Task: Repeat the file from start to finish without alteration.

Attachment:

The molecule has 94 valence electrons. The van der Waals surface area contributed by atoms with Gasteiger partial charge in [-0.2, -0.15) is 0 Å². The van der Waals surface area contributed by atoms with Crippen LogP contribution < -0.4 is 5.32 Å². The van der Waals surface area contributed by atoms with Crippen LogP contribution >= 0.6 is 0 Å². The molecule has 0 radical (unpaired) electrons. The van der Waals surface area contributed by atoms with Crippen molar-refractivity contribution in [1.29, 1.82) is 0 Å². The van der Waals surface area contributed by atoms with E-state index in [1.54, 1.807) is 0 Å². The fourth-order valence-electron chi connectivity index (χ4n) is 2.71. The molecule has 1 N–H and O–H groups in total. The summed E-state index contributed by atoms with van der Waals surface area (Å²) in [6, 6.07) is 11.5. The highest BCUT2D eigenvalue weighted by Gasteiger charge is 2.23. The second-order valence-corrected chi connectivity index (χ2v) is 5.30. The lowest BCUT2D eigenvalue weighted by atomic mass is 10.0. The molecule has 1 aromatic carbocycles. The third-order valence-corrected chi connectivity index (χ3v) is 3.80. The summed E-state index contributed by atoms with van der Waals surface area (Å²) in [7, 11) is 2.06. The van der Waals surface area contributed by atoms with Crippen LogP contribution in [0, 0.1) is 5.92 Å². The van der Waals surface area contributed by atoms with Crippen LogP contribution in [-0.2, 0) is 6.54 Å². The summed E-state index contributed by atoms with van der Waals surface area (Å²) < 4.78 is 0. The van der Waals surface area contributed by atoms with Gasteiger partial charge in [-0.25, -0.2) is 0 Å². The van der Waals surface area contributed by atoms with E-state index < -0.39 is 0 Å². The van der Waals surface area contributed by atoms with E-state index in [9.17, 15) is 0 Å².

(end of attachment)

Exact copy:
The molecule has 94 valence electrons. The van der Waals surface area contributed by atoms with Gasteiger partial charge in [-0.2, -0.15) is 0 Å². The van der Waals surface area contributed by atoms with Crippen LogP contribution < -0.4 is 5.32 Å². The van der Waals surface area contributed by atoms with Crippen LogP contribution >= 0.6 is 0 Å². The molecule has 0 radical (unpaired) electrons. The van der Waals surface area contributed by atoms with Crippen molar-refractivity contribution in [1.29, 1.82) is 0 Å². The van der Waals surface area contributed by atoms with E-state index in [1.54, 1.807) is 0 Å². The fourth-order valence-electron chi connectivity index (χ4n) is 2.71. The molecule has 1 N–H and O–H groups in total. The summed E-state index contributed by atoms with van der Waals surface area (Å²) in [6, 6.07) is 11.5. The highest BCUT2D eigenvalue weighted by Gasteiger charge is 2.23. The second-order valence-corrected chi connectivity index (χ2v) is 5.30. The lowest BCUT2D eigenvalue weighted by atomic mass is 10.0. The molecule has 1 aromatic carbocycles. The third-order valence-corrected chi connectivity index (χ3v) is 3.80. The summed E-state index contributed by atoms with van der Waals surface area (Å²) in [7, 11) is 2.06. The van der Waals surface area contributed by atoms with Crippen LogP contribution in [0, 0.1) is 5.92 Å². The van der Waals surface area contributed by atoms with Crippen LogP contribution in [-0.2, 0) is 6.54 Å². The summed E-state index contributed by atoms with van der Waals surface area (Å²) < 4.78 is 0. The van der Waals surface area contributed by atoms with Gasteiger partial charge in [-0.25, -0.2) is 0 Å². The van der Waals surface area contributed by atoms with E-state index < -0.39 is 0 Å². The van der Waals surface area contributed by atoms with E-state index in [9.17, 15) is 0 Å².